Advent means coming. Advent reminds us that there was a time when God, as we understand God, was not present in the world. But not only that, Advent reminds us that there are times, and that there will be times when God does not seem to be present in our lives. Many of us have been there. Advent reminds us that there are times when we will be waiting, and we need God to come because we are lost in the wilderness, and it is getting dark. It might be that we are lost in the wilderness of grief because someone has died, or we need to let go of someone we love. Maybe we’re lost in the wilderness of resentment when we replay in our mind some slight or injustice over and over and over again. Maybe we’re lost in the wilderness of regret, or shame, or overwhelmed with too much to do, too much responsibility, we feel overpowered by life, and we can’t find a way out. We need God to come. Advent means coming. God is coming, and that’s what we are waiting for during Advent. God is coming, and this good news is proclaimed in the wilderness, the place of encounter, “The one who is more powerful than I is coming after me; I am not worthy to stoop down and untie the thong of his sandals.”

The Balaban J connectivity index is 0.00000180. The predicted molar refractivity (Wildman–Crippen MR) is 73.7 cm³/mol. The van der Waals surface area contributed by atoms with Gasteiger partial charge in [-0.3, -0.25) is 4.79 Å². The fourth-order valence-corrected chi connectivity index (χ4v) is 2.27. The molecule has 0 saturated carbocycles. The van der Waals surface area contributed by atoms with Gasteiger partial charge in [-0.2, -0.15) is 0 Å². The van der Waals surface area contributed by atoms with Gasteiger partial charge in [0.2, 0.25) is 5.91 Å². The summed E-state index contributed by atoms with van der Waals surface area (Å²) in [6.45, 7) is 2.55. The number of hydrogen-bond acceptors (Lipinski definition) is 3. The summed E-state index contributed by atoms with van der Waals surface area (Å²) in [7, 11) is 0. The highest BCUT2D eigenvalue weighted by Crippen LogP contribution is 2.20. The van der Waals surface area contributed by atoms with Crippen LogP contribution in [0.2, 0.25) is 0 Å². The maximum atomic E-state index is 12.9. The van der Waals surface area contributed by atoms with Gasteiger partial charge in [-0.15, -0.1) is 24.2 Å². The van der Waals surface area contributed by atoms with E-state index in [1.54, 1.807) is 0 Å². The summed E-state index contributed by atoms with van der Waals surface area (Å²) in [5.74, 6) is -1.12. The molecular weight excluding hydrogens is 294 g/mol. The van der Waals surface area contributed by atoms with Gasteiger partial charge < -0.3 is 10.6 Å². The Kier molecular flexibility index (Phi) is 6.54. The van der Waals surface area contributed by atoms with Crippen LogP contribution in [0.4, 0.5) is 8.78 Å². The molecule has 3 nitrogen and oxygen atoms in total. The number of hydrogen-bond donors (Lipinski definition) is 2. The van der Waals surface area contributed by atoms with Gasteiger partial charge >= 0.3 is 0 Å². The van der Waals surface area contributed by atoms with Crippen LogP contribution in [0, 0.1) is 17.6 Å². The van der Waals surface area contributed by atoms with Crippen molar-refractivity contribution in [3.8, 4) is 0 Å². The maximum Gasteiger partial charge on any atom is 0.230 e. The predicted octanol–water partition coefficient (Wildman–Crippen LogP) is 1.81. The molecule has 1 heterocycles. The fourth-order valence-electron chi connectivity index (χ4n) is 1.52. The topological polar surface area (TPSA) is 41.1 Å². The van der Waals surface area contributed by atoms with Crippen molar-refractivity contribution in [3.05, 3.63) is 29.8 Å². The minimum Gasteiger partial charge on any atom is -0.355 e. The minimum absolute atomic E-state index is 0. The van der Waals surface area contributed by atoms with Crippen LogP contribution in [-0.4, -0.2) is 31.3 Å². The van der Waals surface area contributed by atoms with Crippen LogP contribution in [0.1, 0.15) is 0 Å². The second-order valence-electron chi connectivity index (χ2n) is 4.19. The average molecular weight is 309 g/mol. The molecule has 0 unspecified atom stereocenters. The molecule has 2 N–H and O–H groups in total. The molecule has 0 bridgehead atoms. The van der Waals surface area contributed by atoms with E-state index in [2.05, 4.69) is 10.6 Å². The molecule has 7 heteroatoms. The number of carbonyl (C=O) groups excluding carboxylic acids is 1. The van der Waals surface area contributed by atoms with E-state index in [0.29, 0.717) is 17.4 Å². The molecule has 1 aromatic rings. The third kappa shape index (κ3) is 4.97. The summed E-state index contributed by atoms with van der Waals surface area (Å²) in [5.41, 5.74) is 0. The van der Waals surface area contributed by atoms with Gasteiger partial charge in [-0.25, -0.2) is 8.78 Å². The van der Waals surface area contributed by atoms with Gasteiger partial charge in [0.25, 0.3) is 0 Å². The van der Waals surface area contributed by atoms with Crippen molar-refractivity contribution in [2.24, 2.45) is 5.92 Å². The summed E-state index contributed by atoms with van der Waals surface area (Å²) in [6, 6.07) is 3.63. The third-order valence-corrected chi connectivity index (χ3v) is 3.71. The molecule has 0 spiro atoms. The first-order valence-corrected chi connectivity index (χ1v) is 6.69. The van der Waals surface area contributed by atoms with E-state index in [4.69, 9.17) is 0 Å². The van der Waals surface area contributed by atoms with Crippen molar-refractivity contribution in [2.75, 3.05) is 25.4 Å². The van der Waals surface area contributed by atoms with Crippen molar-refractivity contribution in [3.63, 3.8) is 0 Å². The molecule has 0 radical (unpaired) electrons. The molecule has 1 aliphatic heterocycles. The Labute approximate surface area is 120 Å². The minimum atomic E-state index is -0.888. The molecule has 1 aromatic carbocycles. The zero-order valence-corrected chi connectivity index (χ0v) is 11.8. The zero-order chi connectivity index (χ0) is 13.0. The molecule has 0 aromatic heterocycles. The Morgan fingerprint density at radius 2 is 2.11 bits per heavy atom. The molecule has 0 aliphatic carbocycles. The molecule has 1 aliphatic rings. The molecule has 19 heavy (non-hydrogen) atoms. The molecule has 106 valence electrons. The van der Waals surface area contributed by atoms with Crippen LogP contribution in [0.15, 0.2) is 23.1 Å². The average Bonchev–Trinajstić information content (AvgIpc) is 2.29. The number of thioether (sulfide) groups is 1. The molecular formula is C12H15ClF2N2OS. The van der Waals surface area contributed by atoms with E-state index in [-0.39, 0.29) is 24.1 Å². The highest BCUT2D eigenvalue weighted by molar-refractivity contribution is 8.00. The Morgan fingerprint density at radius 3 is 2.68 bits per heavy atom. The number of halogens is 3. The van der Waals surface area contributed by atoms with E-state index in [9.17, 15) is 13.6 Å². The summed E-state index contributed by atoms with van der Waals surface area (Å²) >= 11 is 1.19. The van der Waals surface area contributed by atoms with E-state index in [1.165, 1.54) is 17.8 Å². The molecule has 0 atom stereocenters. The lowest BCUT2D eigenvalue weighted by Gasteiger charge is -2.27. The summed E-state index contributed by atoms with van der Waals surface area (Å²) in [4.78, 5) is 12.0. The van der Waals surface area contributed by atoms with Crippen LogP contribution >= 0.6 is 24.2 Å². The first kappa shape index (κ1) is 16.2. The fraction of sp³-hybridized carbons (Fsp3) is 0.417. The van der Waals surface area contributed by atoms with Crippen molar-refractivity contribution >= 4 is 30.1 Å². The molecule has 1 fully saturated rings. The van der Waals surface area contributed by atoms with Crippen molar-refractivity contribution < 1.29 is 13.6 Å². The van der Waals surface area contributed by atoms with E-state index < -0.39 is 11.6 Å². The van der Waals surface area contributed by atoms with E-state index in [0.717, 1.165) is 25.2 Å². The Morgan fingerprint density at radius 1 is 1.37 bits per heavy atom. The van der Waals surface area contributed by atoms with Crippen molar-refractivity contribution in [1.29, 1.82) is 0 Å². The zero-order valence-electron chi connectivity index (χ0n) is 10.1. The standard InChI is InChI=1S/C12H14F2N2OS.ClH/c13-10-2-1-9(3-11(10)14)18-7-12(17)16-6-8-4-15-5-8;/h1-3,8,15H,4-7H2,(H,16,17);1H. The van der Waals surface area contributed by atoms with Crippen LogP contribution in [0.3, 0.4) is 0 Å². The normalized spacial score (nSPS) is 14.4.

This is the cry of someone who has been found in the wilderness. Once lost, John the Baptist was found by Jesus in the wilderness. John found another way. John preaches repentance, a turning around, a change in thinking and direction, John preaches another way, but it’s not his way, “The one who is more powerful than I is coming after me; I have baptized you with water; but he will baptize you with the Holy Spirit.” John was found in the wilderness, John found another way, but John remains in the wilderness to proclaim good news to those who are still lost. John proclaims good news to those who are lost in the wilderness and have cried out: for help, for recognition, to let somebody – anybody! – know they are lost. “Hello!?” “Is there anybody out there!?” And how much hope does a response bring! “The one who is more powerful than I is coming after me; I am not worthy to stoop down and untie the thong of his sandals!” Somebody is out there, and they are proclaiming good news. Advent reminds us that when we are lost in the wilderness, which we sometimes will be, we don’t need to find our own way out. What we need when we are lost in the wilderness is to allow ourselves to be found in the wilderness, the place of encounter. Advent reminds us that when we are lost in the wilderness what we need to do is stop. Cry out. Wait. Listen. And hear the good news: The One with power is on his way.

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2 Comments

  1. Brian on December 13, 2014 at 19:44

    Brother John: Thank you for allowing God to use you in this way. Your sermon has enlightened me; I will never think of the wilderness in the same way as before. God bless you and his peace be upon you.

  2. Pamela Borowiec on December 11, 2014 at 22:08

    Thank you, Brother John. I needed to read and hear this message tonight.
    God speaks in the wilderness, and you have spoken to me.

    I pray that we who are in the wilderness may be found by God.

    -Pam